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Opinion

Opinion: The Credit Card Competition Act will hurt small businesses

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William Hopson

As a Black small business owner, I’m well aware of what it takes for small, locally-owned businesses to succeed. We’ve had to navigate economic downturns and overcome systemic barriers to keep our doors open. And we’re always working hard to build trust with customers, improve our business operations, and remain competitive in a changing economic landscape. 

Small businesses like mine also have a responsibility to support our employees’ well-being and deliver the exceptional service our customers expect and deserve. One way I am able to juggle all of that is by relying on the benefits provided by the credit card and electronic payment system, which allows me to offer my customers multiple payment options, safely and quickly process transactions, and earn rewards to keep my business costs low. But now the Credit Card Competition Act (CCCA) being considered in the Senate presents a threat to the success of my business. 

Although this bill sounds like it would be a harmless change to the electronic payment system, it’s really just a massive giveaway to big box stores because all of the benefits from the CCCA will go to the mega retailers lobbying Congress to pass this bill. A new report from the University of Miami estimates that small businesses like mine will not see any significant savings if the CCCA becomes law. Meanwhile, the nation’s five largest retailers (Walmart, Amazon, Costco, Kroger, and Home Depot) could expect to see a windfall of about $1.2 billion.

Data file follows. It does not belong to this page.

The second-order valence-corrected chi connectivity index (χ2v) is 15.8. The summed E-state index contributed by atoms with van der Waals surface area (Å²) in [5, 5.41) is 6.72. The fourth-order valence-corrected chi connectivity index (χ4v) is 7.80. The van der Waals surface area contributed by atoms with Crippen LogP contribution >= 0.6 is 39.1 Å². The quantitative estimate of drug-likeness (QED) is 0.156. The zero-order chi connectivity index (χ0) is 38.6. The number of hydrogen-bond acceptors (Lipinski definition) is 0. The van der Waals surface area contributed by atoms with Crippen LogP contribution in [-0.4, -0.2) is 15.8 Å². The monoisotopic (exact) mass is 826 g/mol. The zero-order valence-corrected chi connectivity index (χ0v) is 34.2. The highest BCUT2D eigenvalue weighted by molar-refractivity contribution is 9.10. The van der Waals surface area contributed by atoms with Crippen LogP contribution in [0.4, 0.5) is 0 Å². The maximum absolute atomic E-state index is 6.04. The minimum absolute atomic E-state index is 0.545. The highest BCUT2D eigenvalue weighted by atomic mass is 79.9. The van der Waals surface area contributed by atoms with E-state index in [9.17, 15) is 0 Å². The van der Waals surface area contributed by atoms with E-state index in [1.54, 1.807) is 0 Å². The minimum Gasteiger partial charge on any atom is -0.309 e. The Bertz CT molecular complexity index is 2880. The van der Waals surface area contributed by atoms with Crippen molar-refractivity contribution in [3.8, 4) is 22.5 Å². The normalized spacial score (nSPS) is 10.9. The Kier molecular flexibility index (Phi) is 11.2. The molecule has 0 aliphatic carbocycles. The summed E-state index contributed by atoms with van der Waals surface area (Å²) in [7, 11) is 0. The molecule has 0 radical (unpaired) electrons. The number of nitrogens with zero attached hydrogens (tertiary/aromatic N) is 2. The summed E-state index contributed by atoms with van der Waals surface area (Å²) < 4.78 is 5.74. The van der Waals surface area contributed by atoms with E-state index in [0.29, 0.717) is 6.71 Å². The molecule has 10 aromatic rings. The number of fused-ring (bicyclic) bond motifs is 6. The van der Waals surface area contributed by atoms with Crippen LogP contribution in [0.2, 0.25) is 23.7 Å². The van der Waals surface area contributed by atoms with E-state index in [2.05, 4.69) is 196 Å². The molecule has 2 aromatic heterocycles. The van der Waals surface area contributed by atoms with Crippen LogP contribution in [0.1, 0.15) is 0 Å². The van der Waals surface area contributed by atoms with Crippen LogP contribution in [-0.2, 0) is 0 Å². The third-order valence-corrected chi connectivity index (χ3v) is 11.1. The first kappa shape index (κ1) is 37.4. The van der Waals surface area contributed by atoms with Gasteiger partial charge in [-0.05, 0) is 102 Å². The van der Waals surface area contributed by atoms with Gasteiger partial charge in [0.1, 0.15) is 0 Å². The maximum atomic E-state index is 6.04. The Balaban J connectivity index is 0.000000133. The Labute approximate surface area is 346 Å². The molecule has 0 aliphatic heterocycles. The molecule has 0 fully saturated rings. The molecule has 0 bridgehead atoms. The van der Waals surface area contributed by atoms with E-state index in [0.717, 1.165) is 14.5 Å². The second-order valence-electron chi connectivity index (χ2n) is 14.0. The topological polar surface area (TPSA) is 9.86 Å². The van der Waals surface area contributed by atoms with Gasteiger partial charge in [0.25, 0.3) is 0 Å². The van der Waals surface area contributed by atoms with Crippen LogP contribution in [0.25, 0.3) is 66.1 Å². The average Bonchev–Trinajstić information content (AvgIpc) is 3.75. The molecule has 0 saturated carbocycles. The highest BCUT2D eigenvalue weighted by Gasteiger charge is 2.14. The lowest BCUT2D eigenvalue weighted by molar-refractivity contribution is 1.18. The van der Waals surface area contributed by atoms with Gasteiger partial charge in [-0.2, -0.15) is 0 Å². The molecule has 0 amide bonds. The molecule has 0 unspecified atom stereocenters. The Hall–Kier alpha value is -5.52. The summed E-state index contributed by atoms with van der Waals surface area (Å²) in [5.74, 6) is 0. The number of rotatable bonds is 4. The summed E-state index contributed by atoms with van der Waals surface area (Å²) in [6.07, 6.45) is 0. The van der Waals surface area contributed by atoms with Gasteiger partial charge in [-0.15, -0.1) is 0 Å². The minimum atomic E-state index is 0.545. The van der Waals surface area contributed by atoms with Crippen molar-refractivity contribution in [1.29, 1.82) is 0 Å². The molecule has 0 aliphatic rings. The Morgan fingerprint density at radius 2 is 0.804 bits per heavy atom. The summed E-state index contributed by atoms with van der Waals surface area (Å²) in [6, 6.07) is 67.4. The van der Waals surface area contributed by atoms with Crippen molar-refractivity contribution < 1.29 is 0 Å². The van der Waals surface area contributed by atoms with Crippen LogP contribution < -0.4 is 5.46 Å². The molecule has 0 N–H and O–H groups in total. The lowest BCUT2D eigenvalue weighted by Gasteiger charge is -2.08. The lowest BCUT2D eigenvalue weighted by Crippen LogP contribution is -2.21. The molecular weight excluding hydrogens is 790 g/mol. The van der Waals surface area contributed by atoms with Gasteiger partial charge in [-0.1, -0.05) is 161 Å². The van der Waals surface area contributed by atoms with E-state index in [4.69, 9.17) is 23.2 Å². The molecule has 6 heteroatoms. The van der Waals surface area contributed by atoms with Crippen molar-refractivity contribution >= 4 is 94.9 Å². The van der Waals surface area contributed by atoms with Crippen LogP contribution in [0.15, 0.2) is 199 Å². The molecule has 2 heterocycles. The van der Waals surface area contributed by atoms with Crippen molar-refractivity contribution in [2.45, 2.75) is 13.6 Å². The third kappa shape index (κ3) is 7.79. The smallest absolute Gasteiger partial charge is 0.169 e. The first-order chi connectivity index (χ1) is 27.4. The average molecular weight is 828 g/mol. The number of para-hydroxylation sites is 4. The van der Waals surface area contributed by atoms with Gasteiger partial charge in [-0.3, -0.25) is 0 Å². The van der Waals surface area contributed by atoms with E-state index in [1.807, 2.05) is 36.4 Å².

I’m concerned that the CCCA will take away credit card access from marginalized communities in Colorado. For many families in my community, credit cards often serve as a way to support local businesses and afford their daily expenses. The CCCA will make credit cards with no fees less accessible, and lead to higher interest rates and higher credit standards, putting credit card access out of reach for those who need them most.  

Moreover, the CCCA is a threat to credit access for small businesses like mine. Minority owned small businesses can face a number of hurdles when it comes to securing a traditional loan. Luckily, by relying on loans from our local banks, we can get the financial support we need to get our businesses off the ground. But if the CCCA becomes law, credit unions would lose the revenue they need to extend credit lines to small minority-owned businesses and raise credit standards, making it harder for us to become business owners. 

What’s worse is that the CCCA will take money right out of our pockets. The report out of the University of Miami found that small businesses stand to lose about $1 billion in cash back rewards if this bill becomes law. Losing these cash back rewards would directly hurt our ability to support our employees and reinvest in our business. 

On top of this, the CCCA is a threat to payment security. The current interchange system has been very successful in protecting us from scams and fraud attempts. Last year alone, the interchange system stopped more than $80 billion in fraud attempts. If this bill gets signed into law, banks and credit unions would lose the revenue they use to fund fraud prevention and other security measures. Mega retailers might be able to afford to put their customers’ information in danger, but small businesses like mine don’t have that luxury. 

Big box stores and their lobbyists are pushing Congress to pass this bill under the guise that it will help small businesses and lower costs for consumers, but that’s just not true. We have to protect the growth Black-owned businesses have made, and that starts with policies to empower small businesses to compete in the marketplace, not policies to enrich greedy big box retailers at our expense. Colorado’s congressional delegation must stand against this flawed bill. 

William Hopson is a small business owner in Commerce City, Colorado.